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Austin – I know you’ll like this.  These are really pretty ducks (mallards?) – some have yellow bills and some have white.   All have bright orange feet.    Our granddaughter announced to me that the green-headed ducks are boys and the brown ducks are girls.  I told her I thought she was right.   Was she?
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6 February 2014

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Tonight I’m flying to Canada for my first trip out of Fiji in nearly 4 years.    This week I asked myself,  “What would I really  miss (besides the people) if I weren’t coming back in two weeks?”    
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I’d miss this view from our kitchen.  It’s a wall of green with some pale pink ginger flowers in the foreground – I see it every day as I wash the dishes.  The prettiest sink view I’ve ever had.
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I’d miss coconut trees.    
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I’d really miss the coconut trees.   Nothing says “tropics” to me like coconut trees on the horizon.   Many years ago, I had a friend who moved from Guam to California.  I wanted to make her homesick so I sent her a picture postcard of a silhouetted coconut palm at sunset.  She told me when she saw it, she cried.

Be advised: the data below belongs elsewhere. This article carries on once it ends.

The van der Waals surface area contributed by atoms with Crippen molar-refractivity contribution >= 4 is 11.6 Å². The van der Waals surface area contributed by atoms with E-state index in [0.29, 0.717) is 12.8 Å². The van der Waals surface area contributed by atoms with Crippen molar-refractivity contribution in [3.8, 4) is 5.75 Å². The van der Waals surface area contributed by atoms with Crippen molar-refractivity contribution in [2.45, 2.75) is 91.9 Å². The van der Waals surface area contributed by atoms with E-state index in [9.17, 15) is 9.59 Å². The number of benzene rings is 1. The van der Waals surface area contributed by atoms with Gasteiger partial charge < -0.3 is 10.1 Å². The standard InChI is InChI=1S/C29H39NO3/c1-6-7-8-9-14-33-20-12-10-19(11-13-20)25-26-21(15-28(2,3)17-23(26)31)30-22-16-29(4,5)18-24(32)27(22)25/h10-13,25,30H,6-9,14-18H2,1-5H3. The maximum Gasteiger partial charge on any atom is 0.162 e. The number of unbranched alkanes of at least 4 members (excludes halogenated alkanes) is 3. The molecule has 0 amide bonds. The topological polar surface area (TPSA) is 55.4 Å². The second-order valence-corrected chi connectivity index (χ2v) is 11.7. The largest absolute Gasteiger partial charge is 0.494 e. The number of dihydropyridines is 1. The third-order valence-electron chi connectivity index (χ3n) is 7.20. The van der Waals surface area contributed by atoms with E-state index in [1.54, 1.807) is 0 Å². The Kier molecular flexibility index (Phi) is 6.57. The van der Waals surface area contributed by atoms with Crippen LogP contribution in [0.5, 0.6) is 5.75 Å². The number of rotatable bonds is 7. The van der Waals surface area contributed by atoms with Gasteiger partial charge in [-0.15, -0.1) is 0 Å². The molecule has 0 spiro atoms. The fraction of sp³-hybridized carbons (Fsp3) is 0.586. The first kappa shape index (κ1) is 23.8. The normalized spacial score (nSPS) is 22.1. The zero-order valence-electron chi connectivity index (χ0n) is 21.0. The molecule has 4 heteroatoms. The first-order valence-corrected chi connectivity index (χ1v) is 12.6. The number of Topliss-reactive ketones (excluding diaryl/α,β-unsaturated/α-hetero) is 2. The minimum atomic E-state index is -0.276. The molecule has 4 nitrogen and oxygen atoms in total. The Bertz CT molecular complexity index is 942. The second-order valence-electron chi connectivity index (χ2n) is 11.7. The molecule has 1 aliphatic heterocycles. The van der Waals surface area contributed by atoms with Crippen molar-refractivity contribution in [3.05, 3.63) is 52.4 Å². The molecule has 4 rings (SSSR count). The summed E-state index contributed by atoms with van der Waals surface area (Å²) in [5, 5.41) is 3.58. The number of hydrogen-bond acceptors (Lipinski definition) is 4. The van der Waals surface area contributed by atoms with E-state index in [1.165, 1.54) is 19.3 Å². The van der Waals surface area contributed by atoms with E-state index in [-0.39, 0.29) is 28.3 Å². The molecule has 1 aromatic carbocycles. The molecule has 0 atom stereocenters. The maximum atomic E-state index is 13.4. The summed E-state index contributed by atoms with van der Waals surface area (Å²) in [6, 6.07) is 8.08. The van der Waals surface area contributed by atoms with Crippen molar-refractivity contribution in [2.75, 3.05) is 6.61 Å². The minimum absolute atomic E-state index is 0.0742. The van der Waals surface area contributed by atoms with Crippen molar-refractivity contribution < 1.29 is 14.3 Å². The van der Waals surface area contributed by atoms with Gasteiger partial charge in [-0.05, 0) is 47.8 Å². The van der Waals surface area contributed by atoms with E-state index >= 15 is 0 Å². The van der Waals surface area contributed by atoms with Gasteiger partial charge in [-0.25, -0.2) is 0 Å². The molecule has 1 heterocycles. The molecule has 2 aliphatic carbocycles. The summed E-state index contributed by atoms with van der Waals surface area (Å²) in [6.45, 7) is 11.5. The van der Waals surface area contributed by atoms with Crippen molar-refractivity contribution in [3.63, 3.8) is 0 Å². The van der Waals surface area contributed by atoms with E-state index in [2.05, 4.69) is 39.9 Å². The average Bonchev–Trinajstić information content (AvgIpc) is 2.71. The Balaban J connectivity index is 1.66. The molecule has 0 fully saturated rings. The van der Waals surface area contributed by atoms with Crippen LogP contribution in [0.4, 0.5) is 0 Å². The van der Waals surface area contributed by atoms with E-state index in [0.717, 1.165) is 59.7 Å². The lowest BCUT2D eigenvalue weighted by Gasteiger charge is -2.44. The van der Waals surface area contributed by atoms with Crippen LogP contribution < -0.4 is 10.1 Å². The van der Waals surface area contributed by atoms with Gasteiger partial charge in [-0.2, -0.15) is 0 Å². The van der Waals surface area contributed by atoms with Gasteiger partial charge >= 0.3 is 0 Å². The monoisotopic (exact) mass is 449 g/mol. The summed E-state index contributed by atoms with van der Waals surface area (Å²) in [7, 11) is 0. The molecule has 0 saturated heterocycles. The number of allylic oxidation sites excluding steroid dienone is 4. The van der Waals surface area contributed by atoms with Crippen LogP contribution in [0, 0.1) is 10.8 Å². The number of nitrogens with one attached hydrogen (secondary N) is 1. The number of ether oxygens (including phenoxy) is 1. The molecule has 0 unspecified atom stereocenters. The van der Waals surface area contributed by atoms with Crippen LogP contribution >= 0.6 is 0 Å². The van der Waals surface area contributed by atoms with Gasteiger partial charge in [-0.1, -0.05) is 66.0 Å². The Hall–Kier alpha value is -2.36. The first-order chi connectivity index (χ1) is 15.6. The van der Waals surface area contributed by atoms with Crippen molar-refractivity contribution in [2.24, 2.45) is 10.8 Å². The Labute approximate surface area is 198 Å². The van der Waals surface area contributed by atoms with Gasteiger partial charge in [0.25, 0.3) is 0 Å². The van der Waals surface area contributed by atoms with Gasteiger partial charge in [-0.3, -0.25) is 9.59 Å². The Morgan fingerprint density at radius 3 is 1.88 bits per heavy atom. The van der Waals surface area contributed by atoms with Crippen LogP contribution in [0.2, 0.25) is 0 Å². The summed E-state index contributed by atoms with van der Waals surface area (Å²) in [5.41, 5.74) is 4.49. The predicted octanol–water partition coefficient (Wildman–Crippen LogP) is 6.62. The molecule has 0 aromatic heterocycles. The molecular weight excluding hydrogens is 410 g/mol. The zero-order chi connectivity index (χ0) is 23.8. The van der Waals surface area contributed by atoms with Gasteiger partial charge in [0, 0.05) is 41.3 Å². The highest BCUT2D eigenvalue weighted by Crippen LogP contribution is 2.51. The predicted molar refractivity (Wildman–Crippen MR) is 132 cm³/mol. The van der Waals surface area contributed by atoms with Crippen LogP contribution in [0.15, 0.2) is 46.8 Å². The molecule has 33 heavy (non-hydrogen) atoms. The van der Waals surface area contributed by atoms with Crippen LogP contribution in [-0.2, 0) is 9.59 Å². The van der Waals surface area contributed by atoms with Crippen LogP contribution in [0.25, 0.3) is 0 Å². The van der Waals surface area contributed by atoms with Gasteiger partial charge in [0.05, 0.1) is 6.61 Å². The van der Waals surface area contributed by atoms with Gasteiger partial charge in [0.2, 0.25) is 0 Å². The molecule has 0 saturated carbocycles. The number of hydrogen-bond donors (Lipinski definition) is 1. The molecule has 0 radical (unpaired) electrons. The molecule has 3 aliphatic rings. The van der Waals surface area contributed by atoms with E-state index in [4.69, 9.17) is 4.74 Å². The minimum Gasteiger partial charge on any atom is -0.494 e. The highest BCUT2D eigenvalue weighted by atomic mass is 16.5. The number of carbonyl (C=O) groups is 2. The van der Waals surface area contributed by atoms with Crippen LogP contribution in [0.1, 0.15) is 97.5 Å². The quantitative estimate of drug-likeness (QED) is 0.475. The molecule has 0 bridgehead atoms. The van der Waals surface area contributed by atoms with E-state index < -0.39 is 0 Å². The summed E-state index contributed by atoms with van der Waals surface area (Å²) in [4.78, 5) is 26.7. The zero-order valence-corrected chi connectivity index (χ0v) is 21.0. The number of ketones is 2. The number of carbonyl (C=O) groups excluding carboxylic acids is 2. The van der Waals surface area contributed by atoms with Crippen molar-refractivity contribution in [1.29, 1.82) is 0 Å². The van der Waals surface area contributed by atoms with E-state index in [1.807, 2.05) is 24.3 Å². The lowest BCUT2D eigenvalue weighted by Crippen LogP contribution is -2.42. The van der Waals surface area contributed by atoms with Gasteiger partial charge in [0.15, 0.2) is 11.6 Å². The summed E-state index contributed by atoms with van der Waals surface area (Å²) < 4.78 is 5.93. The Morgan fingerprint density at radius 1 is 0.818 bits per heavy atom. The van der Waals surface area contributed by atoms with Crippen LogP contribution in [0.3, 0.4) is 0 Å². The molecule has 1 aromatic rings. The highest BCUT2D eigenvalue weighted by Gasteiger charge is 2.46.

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I’d miss the best road in Fiji.   Actually, I probably wouldn’t miss it, since Canada and the US have good paved roads everywhere – but when I was walking around with my camera, I looked at Valley Road and I was so PROUD.   In all of Fiji there is no road that is better than this.  The nation’s largest and most travelled road, Queen’s Highway, is only 2-lanes, has mostly uneven pavement, lots of speed bumps, a washed out bit that is taking a year to repair, and so on.  We must enjoy Valley Road in this state while it lasts.
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Abundant flowers – more than there are names for.   A few months ago Austin and I were disagreeing about yellow flowers, it turned out we were talking about two different flowers.  His “loop de lou’s – that grow in the drain”   are the ones above.   I have no idea what their real name is.
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Never knowing what is coming out of the garden.  Junia was very proud of these 3 plump pumpkins.   My muddy foot is at the bottom for perspective.